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Roda venture tackles “mistakes” of Ribera

Roda export manager Victor Charcán has set out three widespread winemaking “mistakes” in Ribera del Duero that the Rioja producer aimed to avoid with its own recent venture in the region.

The result of Roda’s Ribera del Duero venture

“Three mistakes are commonly found in Ribera,” he told the drinks business as he showed the wines at UK agent Mentzendorff’s portfolio tasting this week. “Over-extraction, which kills the fruit, over-ripe grapes and over-oaking the wine.”

Explaining the background to Bodegas La Horra, which produced its first vintage in 2008 and is due to begin building its own winery next year, Charcán recalled: “It was about finding another place for Tempranillo. We went to Toro, Cigales and Arribes del Duero, but we felt the nicest area was Ribera.”

As for the other regions considered for this project, Charcán noted Toro’s apt name, remarking: “It was impossible to tame the beast. We wanted our wines to be drunk, not just tasted and spat out.”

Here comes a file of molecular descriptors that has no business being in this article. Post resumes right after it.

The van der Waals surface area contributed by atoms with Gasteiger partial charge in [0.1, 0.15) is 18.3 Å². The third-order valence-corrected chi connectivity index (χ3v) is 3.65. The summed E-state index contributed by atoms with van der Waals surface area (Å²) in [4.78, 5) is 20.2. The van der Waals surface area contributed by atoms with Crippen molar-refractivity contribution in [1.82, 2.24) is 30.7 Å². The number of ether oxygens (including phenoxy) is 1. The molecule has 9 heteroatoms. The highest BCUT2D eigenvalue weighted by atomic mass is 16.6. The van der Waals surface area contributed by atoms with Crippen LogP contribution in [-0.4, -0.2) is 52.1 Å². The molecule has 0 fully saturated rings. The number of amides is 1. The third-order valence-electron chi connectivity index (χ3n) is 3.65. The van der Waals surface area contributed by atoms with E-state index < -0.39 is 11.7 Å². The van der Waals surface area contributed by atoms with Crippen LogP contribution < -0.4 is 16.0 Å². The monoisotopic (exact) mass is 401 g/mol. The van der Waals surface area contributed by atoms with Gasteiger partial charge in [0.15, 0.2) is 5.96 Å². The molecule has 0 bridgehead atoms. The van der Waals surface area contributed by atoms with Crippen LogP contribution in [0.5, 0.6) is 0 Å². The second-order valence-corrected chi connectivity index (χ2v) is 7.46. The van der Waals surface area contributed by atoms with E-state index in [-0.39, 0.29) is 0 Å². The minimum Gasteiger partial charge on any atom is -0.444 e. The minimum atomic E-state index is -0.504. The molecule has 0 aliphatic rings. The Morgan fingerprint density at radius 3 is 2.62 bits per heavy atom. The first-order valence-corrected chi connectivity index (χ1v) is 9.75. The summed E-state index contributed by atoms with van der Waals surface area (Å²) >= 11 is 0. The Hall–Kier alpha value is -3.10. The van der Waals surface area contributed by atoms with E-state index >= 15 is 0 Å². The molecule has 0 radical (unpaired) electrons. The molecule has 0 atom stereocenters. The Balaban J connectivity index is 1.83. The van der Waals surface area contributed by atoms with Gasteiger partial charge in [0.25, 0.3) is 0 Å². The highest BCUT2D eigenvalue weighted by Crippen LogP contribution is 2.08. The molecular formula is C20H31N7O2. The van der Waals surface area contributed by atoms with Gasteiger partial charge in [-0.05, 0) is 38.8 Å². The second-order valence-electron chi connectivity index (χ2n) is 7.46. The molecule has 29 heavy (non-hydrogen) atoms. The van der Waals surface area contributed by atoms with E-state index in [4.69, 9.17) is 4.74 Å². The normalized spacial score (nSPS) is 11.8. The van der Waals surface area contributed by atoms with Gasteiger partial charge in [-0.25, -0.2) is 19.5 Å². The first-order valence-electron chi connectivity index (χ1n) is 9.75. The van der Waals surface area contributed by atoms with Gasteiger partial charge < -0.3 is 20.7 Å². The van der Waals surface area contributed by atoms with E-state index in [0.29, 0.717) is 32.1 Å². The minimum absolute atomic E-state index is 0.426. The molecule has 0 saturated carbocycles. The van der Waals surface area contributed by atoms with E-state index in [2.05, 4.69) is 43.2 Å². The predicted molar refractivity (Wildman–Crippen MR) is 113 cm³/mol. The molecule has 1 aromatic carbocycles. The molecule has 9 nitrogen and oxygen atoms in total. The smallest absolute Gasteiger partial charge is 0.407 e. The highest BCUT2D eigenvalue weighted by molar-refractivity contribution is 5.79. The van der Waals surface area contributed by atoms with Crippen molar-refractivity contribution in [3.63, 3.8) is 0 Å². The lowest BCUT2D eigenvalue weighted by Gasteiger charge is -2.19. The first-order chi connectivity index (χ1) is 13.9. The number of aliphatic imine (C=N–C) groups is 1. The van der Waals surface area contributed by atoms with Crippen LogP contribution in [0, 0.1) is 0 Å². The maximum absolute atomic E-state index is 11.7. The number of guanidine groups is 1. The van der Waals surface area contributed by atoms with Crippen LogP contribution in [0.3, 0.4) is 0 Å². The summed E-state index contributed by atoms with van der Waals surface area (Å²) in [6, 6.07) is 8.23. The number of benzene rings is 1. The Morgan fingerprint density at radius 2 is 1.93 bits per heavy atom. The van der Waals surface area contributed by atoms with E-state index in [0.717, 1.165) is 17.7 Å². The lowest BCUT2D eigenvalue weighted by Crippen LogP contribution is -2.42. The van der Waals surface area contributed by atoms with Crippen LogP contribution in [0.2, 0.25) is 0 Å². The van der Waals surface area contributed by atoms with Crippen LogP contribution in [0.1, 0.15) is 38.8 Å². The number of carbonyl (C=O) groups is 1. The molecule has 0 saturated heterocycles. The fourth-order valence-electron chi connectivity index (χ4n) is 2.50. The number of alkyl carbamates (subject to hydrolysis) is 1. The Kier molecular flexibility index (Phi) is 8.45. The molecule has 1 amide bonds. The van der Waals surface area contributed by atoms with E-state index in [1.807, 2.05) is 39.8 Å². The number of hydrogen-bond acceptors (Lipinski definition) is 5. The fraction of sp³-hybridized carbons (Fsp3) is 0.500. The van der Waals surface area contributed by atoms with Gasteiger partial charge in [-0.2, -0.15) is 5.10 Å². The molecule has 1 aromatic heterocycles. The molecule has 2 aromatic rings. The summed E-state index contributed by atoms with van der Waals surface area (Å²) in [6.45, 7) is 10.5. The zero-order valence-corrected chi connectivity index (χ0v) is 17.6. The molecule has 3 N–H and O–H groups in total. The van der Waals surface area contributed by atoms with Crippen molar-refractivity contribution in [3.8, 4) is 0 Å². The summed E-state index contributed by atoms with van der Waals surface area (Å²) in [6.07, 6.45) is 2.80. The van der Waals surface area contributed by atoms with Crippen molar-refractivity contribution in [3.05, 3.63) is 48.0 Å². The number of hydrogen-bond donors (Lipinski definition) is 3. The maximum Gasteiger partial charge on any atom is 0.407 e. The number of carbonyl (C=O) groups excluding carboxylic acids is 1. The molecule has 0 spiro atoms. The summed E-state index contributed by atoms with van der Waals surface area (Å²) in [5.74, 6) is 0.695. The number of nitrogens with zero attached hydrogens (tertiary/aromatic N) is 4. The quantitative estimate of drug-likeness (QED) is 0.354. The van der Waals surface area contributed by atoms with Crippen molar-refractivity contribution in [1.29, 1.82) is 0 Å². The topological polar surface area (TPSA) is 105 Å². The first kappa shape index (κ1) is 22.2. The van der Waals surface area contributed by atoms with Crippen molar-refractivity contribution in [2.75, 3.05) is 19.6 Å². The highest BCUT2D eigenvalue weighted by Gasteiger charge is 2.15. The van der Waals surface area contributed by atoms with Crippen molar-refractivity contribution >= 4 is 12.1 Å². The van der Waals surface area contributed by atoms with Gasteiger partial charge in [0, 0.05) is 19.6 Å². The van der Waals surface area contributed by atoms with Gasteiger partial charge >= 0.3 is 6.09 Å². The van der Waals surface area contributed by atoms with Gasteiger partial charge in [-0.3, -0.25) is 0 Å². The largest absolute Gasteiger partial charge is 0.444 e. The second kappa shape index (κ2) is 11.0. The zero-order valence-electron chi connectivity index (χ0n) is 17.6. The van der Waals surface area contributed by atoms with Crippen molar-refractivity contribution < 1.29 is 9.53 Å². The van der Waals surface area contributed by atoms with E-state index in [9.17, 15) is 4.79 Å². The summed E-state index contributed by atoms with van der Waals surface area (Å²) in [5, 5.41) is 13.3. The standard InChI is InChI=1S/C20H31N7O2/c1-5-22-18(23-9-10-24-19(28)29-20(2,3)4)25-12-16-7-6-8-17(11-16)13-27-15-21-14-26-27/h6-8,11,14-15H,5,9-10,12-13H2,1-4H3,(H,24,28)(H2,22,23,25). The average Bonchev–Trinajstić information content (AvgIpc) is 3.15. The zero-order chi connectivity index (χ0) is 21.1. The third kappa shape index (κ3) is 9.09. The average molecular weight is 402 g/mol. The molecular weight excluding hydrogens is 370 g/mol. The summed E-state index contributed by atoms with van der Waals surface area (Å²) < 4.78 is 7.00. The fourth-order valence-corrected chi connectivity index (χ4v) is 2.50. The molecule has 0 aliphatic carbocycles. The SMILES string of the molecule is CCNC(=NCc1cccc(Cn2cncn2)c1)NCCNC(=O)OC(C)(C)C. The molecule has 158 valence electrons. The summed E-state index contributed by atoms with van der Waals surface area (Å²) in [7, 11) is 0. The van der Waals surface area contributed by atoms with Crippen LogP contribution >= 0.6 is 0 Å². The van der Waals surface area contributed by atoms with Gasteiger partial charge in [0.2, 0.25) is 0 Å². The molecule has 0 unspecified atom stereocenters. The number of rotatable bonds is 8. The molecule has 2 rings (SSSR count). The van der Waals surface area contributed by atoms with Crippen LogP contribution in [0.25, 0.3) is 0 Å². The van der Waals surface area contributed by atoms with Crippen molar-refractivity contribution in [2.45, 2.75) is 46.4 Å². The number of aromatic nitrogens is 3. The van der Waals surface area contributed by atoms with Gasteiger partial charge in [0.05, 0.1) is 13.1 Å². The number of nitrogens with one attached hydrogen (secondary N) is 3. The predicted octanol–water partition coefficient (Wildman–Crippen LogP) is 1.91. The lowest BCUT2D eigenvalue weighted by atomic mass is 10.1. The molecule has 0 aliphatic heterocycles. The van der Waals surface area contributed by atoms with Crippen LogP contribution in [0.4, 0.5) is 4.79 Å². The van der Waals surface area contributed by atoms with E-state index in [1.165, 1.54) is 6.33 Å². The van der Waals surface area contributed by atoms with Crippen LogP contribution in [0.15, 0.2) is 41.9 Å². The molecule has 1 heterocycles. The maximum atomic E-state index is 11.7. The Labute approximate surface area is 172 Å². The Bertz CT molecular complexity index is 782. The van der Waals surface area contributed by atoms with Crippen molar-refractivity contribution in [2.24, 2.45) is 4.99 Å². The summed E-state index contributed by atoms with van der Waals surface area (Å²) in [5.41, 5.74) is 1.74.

Despite setting their sights on a Ribera venture, the Roda team struggled to find the right location. “The problem was finding the vineyard, because they were expensive and people didn’t want to sell,” recalled Charcán.

Eventually the team met the Balbás brothers, growers whom Charcán explained “had 40 hectares of mostly very old bush vines, exactly what we wanted.” The result was a partnership that sees the Balbás family own a 10% stake in Bodegas La Horra.

Drawing comparisons between making wine in the Atlantic-influenced climate of Rioja, Charcán pointed to Ribera’s “high thermal contrast from day to night and winter to summer.” As a result, he noted how compared to Rioja, Ribera grapes tend to have “more tannins and they are a bit more structured.”

Thanks to this difference, Charcán pointed to some small differences in the team’s winemaking approach in Ribera, while stressing the extrapolation of Roda’s “minimal intervention” both in the vineyards and winemaking.

“We never go for long maceration in Rioja, but our maceration time is even shorter in Ribera,” he remarked. “We also play with about 20% American oak in Ribera, which we don’t do in Rioja.”

With total production now at around 100,000 bottles, Bodegas La Horra produces two wines, Corimbo and Corimbo I, which is made from the property’s older vines. The name translates into English as “corymb”, a flat-topped flower cluster, as illustrated on the wine’s label.

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